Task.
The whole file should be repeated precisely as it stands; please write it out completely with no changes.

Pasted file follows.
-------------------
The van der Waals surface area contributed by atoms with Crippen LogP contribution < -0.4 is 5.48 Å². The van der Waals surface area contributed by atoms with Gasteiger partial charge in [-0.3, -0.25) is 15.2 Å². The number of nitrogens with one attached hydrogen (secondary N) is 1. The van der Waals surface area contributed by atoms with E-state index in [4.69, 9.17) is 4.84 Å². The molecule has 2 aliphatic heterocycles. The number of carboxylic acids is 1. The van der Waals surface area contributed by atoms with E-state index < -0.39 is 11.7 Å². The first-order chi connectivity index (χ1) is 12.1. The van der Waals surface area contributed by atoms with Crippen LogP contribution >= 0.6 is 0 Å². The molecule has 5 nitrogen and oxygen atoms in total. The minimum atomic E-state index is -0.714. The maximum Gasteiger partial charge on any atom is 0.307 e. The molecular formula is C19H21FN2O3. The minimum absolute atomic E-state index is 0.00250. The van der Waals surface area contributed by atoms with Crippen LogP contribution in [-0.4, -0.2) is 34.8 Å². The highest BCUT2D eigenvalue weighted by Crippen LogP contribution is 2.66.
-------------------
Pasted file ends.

The van der Waals surface area contributed by atoms with Crippen LogP contribution < -0.4 is 5.48 Å². The van der Waals surface area contributed by atoms with Gasteiger partial charge in [-0.3, -0.25) is 15.2 Å². The number of nitrogens with one attached hydrogen (secondary N) is 1. The van der Waals surface area contributed by atoms with E-state index in [4.69, 9.17) is 4.84 Å². The molecule has 2 aliphatic heterocycles. The number of carboxylic acids is 1. The van der Waals surface area contributed by atoms with E-state index < -0.39 is 11.7 Å². The first-order chi connectivity index (χ1) is 12.1. The van der Waals surface area contributed by atoms with Crippen LogP contribution >= 0.6 is 0 Å². The molecule has 5 nitrogen and oxygen atoms in total. The minimum atomic E-state index is -0.714. The maximum Gasteiger partial charge on any atom is 0.307 e. The molecular formula is C19H21FN2O3. The minimum absolute atomic E-state index is 0.00250. The van der Waals surface area contributed by atoms with Crippen LogP contribution in [-0.4, -0.2) is 34.8 Å². The highest BCUT2D eigenvalue weighted by Crippen LogP contribution is 2.66.